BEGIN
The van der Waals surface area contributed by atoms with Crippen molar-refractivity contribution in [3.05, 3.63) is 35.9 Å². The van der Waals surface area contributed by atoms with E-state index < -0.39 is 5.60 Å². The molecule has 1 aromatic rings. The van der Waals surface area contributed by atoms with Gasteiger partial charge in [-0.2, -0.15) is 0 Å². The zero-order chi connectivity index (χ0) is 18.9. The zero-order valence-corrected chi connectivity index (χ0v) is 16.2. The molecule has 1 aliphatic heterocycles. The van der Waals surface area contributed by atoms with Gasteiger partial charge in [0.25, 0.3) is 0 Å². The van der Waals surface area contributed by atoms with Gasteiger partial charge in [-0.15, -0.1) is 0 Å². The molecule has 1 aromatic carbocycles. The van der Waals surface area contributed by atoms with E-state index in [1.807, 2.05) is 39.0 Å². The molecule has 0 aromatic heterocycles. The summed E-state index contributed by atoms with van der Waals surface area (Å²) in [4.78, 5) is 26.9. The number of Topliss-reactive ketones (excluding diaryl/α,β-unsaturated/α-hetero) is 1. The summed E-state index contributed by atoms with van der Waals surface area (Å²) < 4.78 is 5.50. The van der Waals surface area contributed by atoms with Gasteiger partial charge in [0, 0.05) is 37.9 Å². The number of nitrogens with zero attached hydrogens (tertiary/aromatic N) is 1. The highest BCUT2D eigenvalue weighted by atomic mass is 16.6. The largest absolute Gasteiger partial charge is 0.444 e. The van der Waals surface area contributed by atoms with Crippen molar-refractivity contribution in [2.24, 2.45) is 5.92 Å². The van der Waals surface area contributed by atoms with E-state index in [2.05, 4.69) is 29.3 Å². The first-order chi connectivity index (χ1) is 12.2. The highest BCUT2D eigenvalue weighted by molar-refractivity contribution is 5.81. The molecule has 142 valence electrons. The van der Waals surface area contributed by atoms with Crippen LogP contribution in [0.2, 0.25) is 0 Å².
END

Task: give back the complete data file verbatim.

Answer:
The van der Waals surface area contributed by atoms with Crippen molar-refractivity contribution in [3.05, 3.63) is 35.9 Å². The van der Waals surface area contributed by atoms with E-state index < -0.39 is 5.60 Å². The molecule has 1 aromatic rings. The van der Waals surface area contributed by atoms with Gasteiger partial charge in [-0.2, -0.15) is 0 Å². The zero-order chi connectivity index (χ0) is 18.9. The zero-order valence-corrected chi connectivity index (χ0v) is 16.2. The molecule has 1 aliphatic heterocycles. The van der Waals surface area contributed by atoms with Gasteiger partial charge in [0.25, 0.3) is 0 Å². The van der Waals surface area contributed by atoms with Gasteiger partial charge in [-0.15, -0.1) is 0 Å². The molecule has 1 aromatic carbocycles. The van der Waals surface area contributed by atoms with E-state index in [1.807, 2.05) is 39.0 Å². The molecule has 0 aromatic heterocycles. The summed E-state index contributed by atoms with van der Waals surface area (Å²) in [4.78, 5) is 26.9. The number of Topliss-reactive ketones (excluding diaryl/α,β-unsaturated/α-hetero) is 1. The summed E-state index contributed by atoms with van der Waals surface area (Å²) < 4.78 is 5.50. The van der Waals surface area contributed by atoms with Gasteiger partial charge in [0, 0.05) is 37.9 Å². The number of nitrogens with zero attached hydrogens (tertiary/aromatic N) is 1. The highest BCUT2D eigenvalue weighted by atomic mass is 16.6. The largest absolute Gasteiger partial charge is 0.444 e. The van der Waals surface area contributed by atoms with Crippen molar-refractivity contribution in [2.24, 2.45) is 5.92 Å². The van der Waals surface area contributed by atoms with E-state index in [2.05, 4.69) is 29.3 Å². The first-order chi connectivity index (χ1) is 12.2. The highest BCUT2D eigenvalue weighted by molar-refractivity contribution is 5.81. The molecule has 142 valence electrons. The van der Waals surface area contributed by atoms with Crippen LogP contribution in [0.2, 0.25) is 0 Å².